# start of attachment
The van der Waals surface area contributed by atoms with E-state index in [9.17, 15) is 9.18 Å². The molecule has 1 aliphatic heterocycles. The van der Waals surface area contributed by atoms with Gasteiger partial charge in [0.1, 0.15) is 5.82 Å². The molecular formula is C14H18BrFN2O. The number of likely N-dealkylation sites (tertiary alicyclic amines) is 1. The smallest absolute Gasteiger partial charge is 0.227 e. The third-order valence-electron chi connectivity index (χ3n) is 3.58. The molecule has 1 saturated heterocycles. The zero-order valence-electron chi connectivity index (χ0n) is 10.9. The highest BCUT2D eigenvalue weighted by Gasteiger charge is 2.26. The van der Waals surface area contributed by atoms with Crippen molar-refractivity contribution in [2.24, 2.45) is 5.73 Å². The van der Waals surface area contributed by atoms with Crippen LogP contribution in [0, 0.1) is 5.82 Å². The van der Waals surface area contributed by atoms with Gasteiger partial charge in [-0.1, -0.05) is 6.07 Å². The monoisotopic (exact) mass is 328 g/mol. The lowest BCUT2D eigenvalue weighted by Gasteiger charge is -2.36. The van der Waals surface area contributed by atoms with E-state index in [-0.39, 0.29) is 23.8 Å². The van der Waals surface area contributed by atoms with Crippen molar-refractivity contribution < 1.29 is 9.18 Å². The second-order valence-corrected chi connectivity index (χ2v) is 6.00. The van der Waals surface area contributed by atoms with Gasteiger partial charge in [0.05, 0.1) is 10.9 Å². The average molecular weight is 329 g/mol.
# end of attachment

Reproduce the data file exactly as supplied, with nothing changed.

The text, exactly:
The van der Waals surface area contributed by atoms with E-state index in [9.17, 15) is 9.18 Å². The molecule has 1 aliphatic heterocycles. The van der Waals surface area contributed by atoms with Gasteiger partial charge in [0.1, 0.15) is 5.82 Å². The molecular formula is C14H18BrFN2O. The number of likely N-dealkylation sites (tertiary alicyclic amines) is 1. The smallest absolute Gasteiger partial charge is 0.227 e. The third-order valence-electron chi connectivity index (χ3n) is 3.58. The molecule has 1 saturated heterocycles. The zero-order valence-electron chi connectivity index (χ0n) is 10.9. The highest BCUT2D eigenvalue weighted by Gasteiger charge is 2.26. The van der Waals surface area contributed by atoms with Crippen molar-refractivity contribution in [2.24, 2.45) is 5.73 Å². The van der Waals surface area contributed by atoms with Crippen LogP contribution in [0, 0.1) is 5.82 Å². The van der Waals surface area contributed by atoms with Gasteiger partial charge in [-0.1, -0.05) is 6.07 Å². The monoisotopic (exact) mass is 328 g/mol. The lowest BCUT2D eigenvalue weighted by Gasteiger charge is -2.36. The van der Waals surface area contributed by atoms with E-state index in [-0.39, 0.29) is 23.8 Å². The van der Waals surface area contributed by atoms with Crippen molar-refractivity contribution < 1.29 is 9.18 Å². The second-order valence-corrected chi connectivity index (χ2v) is 6.00. The van der Waals surface area contributed by atoms with Gasteiger partial charge in [0.05, 0.1) is 10.9 Å². The average molecular weight is 329 g/mol.